Sphaerobolus stellatus

Scientific name:  Sphaerobolus stellatus Tode
Derivation of nameSphaer- means "sphere" and
bol- means "thrower." Stell- means "star."  
SynonymsCarpobolus stellatus (Tode) Desm. 
Common name(s):  Cannon fungus; Sphere thrower;
Artillery fungus; Shotgun fungus.
Phylum:   Basidiomycota
Order:   Geastrales
Family:   Geastraceae
Occurrence on wood substrate:  Saprobic; solitary or
grouped on decaying wood (e.g., landscape bark mulch),
sawdust, herbaceous debris, or dung; spring through fall.  
Dimensions: The fruit bodies are 1-3 mm wide.    
Sterile nest surfaces: Yellow-orange, becoming whitish.
The nest opens by splitting into 4-9 starlike rays.
Fertile inner tissue: Single peridiole ("egg") about 1 mm
in diameter; dull yellow to reddish-brown to dark brown.
Edibility: Are you kidding? Arora states that "Several
hundred would be needed for a mouthful!"
Comments: The peridioles are sticky and will glue
themselves to objects such as house siding, windows, and
cars. Shredded hardwood (tanbark) seems most prone
to supporting this fungus. To avoid the next-to-impossible-
to-get-off little tarry black dots, use mulches in areas next
to houses and cars that do not support the growth of this
fungus. Recommended types are pine bark mulch or cedar
or cypress mulch. Recent studies (Geml, J., et al., 2005)
indicate that three species of Sphaerobolus are in the
Northeast, one of which, Sphaerobolus ingoldii, was
determined to be new. The diameter of its peridioles is
about 1 mm. The other two species, S.stellatus and S.
iowensis, have peridioles about 1.5 mm in diameter but can
otherwise only be differentiated from each other using
micromorphological features. As a result, many specimens
identified as S. stellatus are likely to be S. iowensis and
vice versa.

More information at TomVolkFungi.net:  
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Figure 1. Do you see the penny lying on the landscape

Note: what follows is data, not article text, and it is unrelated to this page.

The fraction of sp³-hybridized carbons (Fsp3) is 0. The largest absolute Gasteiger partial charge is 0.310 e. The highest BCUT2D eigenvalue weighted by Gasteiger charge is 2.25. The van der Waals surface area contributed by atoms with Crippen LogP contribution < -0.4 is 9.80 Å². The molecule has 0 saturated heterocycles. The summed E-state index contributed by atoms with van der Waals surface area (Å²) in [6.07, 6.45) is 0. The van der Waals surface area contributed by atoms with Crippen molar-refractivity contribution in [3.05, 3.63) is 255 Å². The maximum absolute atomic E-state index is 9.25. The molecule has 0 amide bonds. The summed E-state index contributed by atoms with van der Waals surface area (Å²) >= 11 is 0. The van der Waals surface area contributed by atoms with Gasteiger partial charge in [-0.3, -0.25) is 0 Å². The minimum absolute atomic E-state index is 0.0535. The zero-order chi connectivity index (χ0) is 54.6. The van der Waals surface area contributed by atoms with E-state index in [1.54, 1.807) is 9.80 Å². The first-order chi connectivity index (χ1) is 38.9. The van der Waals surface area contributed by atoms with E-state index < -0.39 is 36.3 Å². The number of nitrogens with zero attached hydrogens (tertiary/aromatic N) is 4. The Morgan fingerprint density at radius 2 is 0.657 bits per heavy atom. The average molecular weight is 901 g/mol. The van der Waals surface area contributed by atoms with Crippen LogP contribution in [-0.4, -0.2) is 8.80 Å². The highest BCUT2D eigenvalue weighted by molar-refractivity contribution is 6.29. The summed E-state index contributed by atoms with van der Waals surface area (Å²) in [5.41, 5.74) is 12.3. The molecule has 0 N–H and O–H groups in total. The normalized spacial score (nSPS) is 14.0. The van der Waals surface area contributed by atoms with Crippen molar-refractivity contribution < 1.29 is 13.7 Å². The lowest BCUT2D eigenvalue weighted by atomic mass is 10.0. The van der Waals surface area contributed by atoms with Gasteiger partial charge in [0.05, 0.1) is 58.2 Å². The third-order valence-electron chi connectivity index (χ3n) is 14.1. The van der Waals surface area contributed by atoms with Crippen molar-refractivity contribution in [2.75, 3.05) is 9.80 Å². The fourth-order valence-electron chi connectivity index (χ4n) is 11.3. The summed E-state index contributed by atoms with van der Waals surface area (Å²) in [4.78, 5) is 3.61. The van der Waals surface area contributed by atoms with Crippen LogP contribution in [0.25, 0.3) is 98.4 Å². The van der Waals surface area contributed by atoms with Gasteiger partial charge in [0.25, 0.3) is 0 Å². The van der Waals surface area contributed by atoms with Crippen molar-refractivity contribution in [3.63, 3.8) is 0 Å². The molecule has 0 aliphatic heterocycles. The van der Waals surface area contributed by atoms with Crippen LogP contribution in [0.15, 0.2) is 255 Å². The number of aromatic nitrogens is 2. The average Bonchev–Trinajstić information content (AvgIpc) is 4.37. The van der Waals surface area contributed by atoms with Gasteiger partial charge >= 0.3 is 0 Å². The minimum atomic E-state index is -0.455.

mulch? Photo © Gary Emberger.

Figure 2. Sphaerobolus stellatus is fruiting on the
mulch between the penny and the rock.
Photo © Gary Emberger.

Figure 3.  Several specimens of the fungus are growing in
the foreground. This organism is tiny!
Photo © Gary Emberger.

Figure 4. Note the star-shaped peridium and the single
egg (peridiole) within. Photo © Gary Emberger.

Figure 5. Here is the same specimen as in Figure 3. The
inner layers have turned inside out, leaving behind a whitish
ball on top of the rays. The peridiole was shot away.
Photo © Gary Emberger.

Figure 6. The peridium is just beginning to split apart in the
specimen on the far right, exposing the single peridiole.
Photo © John Dawson.

Figure 7. Several stages of development are in view here.
The brown, shiny sphere to the lower left is a peridiole that,
for whatever reason, did not make it very far. These "eggs"
are capable of being propelled up to 6 m.
Photo © Gary Emberger.

Figure 8. The sticky projectiles of the artillery fungus
will glue themselves to whatever surfaces they strike.
Photo © George Weigel.

Figure 9. Although each S. stellatus specimen shoots
only one peridiole, the combined output of a well-
populated bed of mulch can literally "pepper" surfaces
such as siding, downspouts, cars, doors, etc.
Photo © George Weigel.


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This page © 2008 by Gary Emberger, Messiah College